Something to Bank On
Apply now to be an Entrepreneur 360™ company. Let us tell the world your success story. Get Started »
If lenders are giving business borrowers the cold shoulder, Renee Wood, founder of The Comfort Company, hasn't felt the chill. When Wood, 43, needed a loan to purchase a new $180,000 warehouse for her growing business, an online boutique that specializes in sympathy and memorial gifts, all she had to do was walk into her local bank and ask for one. After showing solid financials, not only was her loan approved, but also the bank suggested a $50,000 line of credit. It didn't hurt that Wood had banked with Harris Bank for 10 years and also holds her commercial accounts there. "They know my business, and they know me," she says. "They could just look at the business checking account and see the growth trends." Her Geneva, Illinois, business projects sales of about $820,000 this year.
For businesses with strong financials, the community best banks have plenty of money to lend--and they are aggressively courting small businesses. But thanks to increased regulatory scrutiny, all banks--even those that had no part in the subprime mortgage mess--are being forced to tighten their lending standards and are therefore narrowing the range of acceptable borrowers, says Paul Merski, chief economist and director of federal tax policy for Independent Community Bankers of America. "That's going to make it a little more difficult for entrepreneurs to get the capital they need," he says. The housing market slump hasn't helped either, since roughly half of all loans made in the small-business arena are collateralized by some kind of personal or commercial real estate; as the value of that real estate declines, the amount that borrowers qualify for shrinks as well. Because of that and the continuing economic downturn, businesses that seemed like a good risk last year might have more trouble proving their creditworthiness today.
That's why community bankers are clamoring for more support for the SBA's government-guaranteed loan program, which gives lenders more leeway with credit terms. "It's a tool to be able to give your customer access to capital under extended terms that fit their business model," says Cynthia L. Blankenship, chair of ICBA. For example, regulators don't like banks to extend their terms on conventional loans to accommodate small-business cash-flow issues, but SBA loans can go much further out--for as many as 25 years.
"You would think in a time of economic downturn that a loan program like the SBA's, which is specifically designed for borrowers whose loans can't be underwritten in the conventional sense, would be expanding," says David G. Schroeder, CEO and president of American Enterprise Bank. "Quite the contrary is actually happening in the market now." The SBA's flagship 7(a) program has declined sharply this year, with the number of loans down 21.8 percent and dollar amounts down 8.8 percent. Blankenship and other community bankers blame that decline in part on the higher fees--ranging from a couple of thousand dollars to $50,000--imposed when Congress voted to eliminate the program's federal subsidy in 2004.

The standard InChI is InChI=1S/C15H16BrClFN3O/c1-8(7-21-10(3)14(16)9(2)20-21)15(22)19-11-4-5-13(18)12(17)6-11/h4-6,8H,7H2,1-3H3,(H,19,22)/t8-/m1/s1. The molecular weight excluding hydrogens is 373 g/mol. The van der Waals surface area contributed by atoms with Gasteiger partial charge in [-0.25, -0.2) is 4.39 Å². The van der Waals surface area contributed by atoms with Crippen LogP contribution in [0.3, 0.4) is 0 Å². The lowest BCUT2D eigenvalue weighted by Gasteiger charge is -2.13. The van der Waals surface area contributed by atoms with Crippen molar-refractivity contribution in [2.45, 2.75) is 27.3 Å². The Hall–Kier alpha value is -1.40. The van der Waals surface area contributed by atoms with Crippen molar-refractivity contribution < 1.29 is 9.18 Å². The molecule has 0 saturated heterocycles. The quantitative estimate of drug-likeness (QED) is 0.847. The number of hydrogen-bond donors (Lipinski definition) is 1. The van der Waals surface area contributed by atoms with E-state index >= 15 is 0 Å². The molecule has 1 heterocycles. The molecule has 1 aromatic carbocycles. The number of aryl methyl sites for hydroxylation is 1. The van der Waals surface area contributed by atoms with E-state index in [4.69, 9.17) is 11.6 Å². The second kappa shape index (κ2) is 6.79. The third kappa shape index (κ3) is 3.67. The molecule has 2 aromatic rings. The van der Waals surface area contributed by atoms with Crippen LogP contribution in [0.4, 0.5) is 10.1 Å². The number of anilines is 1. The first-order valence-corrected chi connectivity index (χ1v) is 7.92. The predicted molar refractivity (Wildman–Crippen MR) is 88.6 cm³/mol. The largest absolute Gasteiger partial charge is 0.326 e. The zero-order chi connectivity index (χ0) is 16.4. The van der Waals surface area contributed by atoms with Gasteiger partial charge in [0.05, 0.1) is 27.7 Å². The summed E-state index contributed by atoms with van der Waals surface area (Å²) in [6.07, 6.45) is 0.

The newly levied lender oversight fees have not helped, says Tony Wilkinson, CEO of the National Association of Government Guaranteed Lenders. "We're hearing lenders say, 'That's the straw that's breaking the camel's back--we're done.'"
The SBA contends that the reduced number of lenders in the program is largely the result of bank mergers. The decline in loan guarantee volume, says the SBA's Mike Stamler, is owed to "lower demand for capital and a tightening of credit standards by some lenders."
NAGGL and ICBA have asked Congress to shore up the program by suspending lender oversight fees and increasing the maximum loan size and maximum guarantee--among other things. Sen. John Kerry (D-MA) has introduced a few bills addressing the issue, one of which includes a $150 million appropriation to tempo-rarily lower fees. But Wilkinson isn't expecting much movement on the Hill.
Regardless, community banks may still represent an entrepreneur's best chances of being funded, particularly if entrepreneurs already have a close, friendly relationship with them. "Yes, there is tightness in the overall credit market and a slowdown of the macroeconomy," says Merski. "But if you have a good business plan and you've already been working with your community bank, there's money to be had."